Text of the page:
|[4 earlier articles]|
|Re: Just how fast is LISP? firstname.lastname@example.org (1991-11-21)|
|Re: Just how fast is LISP? email@example.com (1991-11-21)|
|Re: Just how fast is LISP? firstname.lastname@example.org (Raul Deluth Miller-Rockwell) (1991-11-21)|
|Re: Just how fast is LISP? email@example.com (1991-11-21)|
|Re: Just how fast is LISP? firstname.lastname@example.org (Simon Marlow) (1991-11-21)|
|Re: Just how fast is LISP? email@example.com (1991-11-21)|
|Re: Just how fast is LISP? firstname.lastname@example.org (1991-11-23)|
|Re: Just how fast is LISP? varghese@cs.MENTORG.COM (1991-11-25)|
|From:||email@example.com (Rob MacLachlan)|
|Keywords:||design, Lisp, performance|
|Organization:||School of Computer Science, Carnegie Mellon|
|Date:||Sat, 23 Nov 91 19:16:16 GMT|
[...] The fastest LCL has ever done relative to gcc is a factor of 2,
often much worse. [...]
This is hard to understand. If a Lisp program doesn't cons, use closures
or any other fancy Lispisms, but just munges pointers and (heavily
declared) fixnums with setq, what causes the degradation?
A potential killer that you may be missing is the GC write barrier. LCL
implements a generational GC, which is generally a win, but causes
assigning to pointer-valued locations (global variables, structure slots,
...) to become substantially more expensive (anywhere from 2x to >10x
worse, depending on how the write barrier is implemented.)
In generational GC systems it is quite likely to be less expensive to cons
a new object than to destructively modify an old one; this is totally
contrary to efficient memory allocation discipline in non-generational
I've compared LCL code from (disassemble 'foo) and gcc -S, and the answer
seems to be mainly that the function call overhead of Lisp is terrible,
[...] I'm guessing the reasons have to do with keyword and &rest
parameters, garbage collection, symbol-function indirection, special
The biggest function call overheads are:
-- Allowing code objects to be garbage collected makes it more difficult to
do direct jumps and to use hardware call instructions (return PCs must be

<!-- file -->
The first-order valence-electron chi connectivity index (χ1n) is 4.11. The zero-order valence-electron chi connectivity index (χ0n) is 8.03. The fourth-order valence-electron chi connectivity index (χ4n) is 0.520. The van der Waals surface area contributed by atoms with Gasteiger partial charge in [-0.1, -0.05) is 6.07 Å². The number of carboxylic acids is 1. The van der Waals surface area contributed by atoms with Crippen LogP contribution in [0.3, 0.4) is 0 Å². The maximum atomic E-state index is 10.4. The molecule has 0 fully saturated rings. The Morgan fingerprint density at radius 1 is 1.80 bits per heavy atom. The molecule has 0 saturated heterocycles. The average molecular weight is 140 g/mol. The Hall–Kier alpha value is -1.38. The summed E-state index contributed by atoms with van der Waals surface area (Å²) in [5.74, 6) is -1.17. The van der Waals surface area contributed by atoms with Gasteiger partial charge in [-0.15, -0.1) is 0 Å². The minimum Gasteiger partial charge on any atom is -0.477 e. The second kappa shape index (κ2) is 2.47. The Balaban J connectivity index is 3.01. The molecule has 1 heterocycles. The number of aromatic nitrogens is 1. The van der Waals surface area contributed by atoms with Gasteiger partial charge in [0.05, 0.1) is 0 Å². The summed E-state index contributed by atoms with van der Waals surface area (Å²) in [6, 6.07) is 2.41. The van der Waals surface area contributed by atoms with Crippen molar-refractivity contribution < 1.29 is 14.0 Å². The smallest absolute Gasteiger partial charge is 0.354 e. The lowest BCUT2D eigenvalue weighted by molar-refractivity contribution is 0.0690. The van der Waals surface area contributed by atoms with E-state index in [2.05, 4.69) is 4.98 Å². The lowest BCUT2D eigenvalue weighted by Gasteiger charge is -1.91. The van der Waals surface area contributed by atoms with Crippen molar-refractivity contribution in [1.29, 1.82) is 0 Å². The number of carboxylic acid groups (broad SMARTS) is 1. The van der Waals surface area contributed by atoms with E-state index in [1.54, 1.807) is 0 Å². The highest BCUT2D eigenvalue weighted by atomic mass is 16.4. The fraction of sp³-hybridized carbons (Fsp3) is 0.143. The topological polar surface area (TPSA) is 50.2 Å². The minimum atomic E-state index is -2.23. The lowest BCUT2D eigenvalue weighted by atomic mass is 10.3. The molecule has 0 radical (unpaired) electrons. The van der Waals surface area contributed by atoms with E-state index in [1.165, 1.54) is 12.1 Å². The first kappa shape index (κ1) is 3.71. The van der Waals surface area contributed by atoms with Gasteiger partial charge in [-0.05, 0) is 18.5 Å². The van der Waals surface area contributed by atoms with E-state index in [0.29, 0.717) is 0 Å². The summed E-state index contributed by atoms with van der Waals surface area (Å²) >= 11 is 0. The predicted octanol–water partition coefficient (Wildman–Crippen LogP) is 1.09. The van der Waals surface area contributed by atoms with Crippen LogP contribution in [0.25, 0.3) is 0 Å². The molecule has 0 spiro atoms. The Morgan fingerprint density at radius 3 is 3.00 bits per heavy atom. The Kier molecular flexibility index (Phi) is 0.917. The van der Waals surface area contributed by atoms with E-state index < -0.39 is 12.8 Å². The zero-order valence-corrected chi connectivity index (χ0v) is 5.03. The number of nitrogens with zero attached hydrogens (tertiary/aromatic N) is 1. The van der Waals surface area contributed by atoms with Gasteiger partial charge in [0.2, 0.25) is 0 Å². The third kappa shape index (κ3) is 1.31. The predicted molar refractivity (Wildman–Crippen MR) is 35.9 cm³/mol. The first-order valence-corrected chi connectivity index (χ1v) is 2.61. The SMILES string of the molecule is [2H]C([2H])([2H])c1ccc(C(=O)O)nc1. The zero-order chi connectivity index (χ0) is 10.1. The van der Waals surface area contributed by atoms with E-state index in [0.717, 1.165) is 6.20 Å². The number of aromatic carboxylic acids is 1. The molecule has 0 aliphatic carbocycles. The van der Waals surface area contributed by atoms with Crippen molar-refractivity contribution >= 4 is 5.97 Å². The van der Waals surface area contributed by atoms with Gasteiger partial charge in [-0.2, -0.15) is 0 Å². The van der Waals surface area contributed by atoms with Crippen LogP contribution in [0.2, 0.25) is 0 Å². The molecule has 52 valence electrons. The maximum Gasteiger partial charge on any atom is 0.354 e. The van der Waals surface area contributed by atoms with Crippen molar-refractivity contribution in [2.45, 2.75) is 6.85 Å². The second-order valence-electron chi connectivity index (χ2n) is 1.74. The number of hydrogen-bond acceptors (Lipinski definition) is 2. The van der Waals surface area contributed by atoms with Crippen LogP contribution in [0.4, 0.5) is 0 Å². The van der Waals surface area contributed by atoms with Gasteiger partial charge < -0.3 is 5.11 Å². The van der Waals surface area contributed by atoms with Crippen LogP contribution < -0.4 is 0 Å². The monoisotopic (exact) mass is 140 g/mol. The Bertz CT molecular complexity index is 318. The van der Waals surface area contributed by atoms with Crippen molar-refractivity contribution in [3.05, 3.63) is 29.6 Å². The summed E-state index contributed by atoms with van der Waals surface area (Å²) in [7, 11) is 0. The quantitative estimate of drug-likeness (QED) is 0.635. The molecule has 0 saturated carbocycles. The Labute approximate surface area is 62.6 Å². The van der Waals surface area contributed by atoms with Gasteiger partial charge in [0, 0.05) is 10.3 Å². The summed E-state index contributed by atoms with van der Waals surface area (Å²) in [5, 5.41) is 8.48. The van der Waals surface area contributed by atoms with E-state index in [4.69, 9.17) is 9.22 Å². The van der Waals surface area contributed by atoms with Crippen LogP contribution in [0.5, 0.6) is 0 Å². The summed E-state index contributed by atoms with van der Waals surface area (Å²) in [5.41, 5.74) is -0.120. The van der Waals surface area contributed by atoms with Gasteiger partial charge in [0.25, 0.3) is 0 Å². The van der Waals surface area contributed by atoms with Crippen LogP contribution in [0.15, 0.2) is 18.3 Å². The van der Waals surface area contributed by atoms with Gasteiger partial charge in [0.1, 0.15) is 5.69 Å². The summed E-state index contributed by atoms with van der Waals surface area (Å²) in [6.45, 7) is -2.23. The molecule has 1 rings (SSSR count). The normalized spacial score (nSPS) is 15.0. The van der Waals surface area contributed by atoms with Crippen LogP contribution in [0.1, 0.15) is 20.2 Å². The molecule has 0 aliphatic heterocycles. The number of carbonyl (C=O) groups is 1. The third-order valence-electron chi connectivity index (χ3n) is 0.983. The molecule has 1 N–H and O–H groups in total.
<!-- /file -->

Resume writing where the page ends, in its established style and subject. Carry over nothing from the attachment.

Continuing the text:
tagged so that the garbage collector can recognize them.)
-- Allowing for run-time function redefinition. As Barmar says, the cost of
the control transfer can largely be finessed through sufficient
implementation complexity, but there are other overheads in not knowing
what function you are calling at the time you compile (or load) the call.
-- Supporting multiple return values when the callee may not generate the
same number of values that the caller is expecting.
>and of course _everything_ in Lisp is a function call.
Well, not really. If your Lisp code is really doing more function calls
than your C code, then it is hardly surprising that it runs more slowly
--- but this should not be the case.
[...] if speed is a concern, it often takes again as long as writing the
program in CL to apply declarations, inlining, tricks, etc to get back to
within a factor of 3 of the speed of a C program. This is a really
Yes, this is a big problem. With most Lisps it is *possible* to tweak CL
programs so that they run within 50% of C. Unfortunately, the Lisp
compiler writer is probably the only person who knows how to do this.
Compilers can do more to communicate efficiency problems to programmers.
I believe that in my work on Python (the CMU CL compiler), I have shown
that tuning numeric&array CL code can be a lot easier than it currently
Robert A. MacLachlan (firstname.lastname@example.org)
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